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William Rolleston : a New Zealand statesman



In 1868 Rolleston gave up his position as Under-Secretary of Native Affairs, and returned to Canterbury. He must have made up his mind to this course some twelve months previously, judging by the following letter:

Dr James Turnbull (Christchurch) to Rolleston (Wellington), 26 February 1867:

I am surprised at your entertaining an idea of again settling here. The opinion is gradually gaining ground that the North Island is the proper spot nowadays. Native leases and native freeholds have an attraction…. At any rate, it is an idea that good things are only to be done in the North. But, for any sake, don't let anything I say influence your movements towards here. You will be very welcome when you do come. I do not think your old popularity is much to boast of with the mob. In fact, I cannot ever remember your ever having much in that line.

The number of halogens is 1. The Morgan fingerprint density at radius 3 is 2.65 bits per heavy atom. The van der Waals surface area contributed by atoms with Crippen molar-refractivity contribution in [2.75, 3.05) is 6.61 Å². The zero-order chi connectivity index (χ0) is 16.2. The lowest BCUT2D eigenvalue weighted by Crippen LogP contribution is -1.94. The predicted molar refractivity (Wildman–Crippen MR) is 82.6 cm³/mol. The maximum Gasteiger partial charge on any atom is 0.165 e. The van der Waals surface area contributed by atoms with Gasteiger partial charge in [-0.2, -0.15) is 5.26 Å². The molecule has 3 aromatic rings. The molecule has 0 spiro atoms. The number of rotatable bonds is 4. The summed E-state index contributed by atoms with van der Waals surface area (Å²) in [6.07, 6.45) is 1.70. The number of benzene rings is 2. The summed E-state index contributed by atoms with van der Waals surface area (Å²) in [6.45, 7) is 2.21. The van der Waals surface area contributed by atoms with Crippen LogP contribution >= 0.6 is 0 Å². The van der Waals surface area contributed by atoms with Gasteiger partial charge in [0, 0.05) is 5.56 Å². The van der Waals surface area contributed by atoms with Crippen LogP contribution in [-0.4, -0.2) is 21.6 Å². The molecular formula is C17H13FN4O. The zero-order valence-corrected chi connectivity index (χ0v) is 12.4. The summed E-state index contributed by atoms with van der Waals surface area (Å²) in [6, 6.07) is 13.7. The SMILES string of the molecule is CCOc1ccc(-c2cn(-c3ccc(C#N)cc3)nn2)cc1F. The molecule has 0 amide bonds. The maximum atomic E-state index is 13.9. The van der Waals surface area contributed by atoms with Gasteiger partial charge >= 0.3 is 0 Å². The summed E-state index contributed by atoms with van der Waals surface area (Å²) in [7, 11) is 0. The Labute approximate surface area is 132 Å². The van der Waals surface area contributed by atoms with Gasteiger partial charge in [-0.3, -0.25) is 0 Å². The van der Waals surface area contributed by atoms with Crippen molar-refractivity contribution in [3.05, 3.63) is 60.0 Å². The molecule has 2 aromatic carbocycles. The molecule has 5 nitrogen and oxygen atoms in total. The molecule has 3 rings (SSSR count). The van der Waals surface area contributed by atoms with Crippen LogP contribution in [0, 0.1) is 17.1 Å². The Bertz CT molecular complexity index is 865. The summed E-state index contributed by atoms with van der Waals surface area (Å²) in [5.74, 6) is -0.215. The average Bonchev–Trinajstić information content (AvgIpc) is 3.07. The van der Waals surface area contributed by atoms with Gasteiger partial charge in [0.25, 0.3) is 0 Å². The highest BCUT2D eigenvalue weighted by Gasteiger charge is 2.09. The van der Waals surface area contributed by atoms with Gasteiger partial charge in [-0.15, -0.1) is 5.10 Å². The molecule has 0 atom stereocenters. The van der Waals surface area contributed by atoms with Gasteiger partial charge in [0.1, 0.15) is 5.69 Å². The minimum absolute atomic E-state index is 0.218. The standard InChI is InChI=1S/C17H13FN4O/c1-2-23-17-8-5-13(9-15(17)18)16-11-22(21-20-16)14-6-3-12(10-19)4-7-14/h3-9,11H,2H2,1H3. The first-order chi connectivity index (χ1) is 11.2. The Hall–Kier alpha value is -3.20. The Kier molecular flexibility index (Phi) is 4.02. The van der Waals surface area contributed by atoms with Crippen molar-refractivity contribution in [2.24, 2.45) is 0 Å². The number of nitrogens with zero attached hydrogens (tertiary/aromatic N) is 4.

"Mob" is not now regarded as a polite term to apply to a democratic electorate—it has a taint of snobbishness and superiority. But this statement by Turnbull that Rolleston's popularity was "not much to boast of with the mob" is interesting, for, as we shall see later, while his local popularity was never sufficient to make his seat continuously safe in Parliament, his reputation as a public man was always rising in the eyes of the nation. Victor Hugo, in one of his novels, describes Louis Phillipe as "always popular page 29with the mob but never with the nation". The exact reverse of this seems to have been the case with Rolleston. It may be that he never sought popularity, and in later years he was accused of devoting himself too much to national affairs and neglecting his constituency. But the truth was that he had none of the showy arts of popular appeal, and even when he could have shown his electors that he had fought in the Cabinet against some decision that aroused public hostility, he remained silent and accepted the blame. Nevertheless, he attained something more valuable than mere popularity. As Superintendent of Canterbury he earned the confidence and admiration of the people, and came to be trusted as a safe pilot in a storm. This was a greater achievement than that of acting the easy part of a fair-weather leader.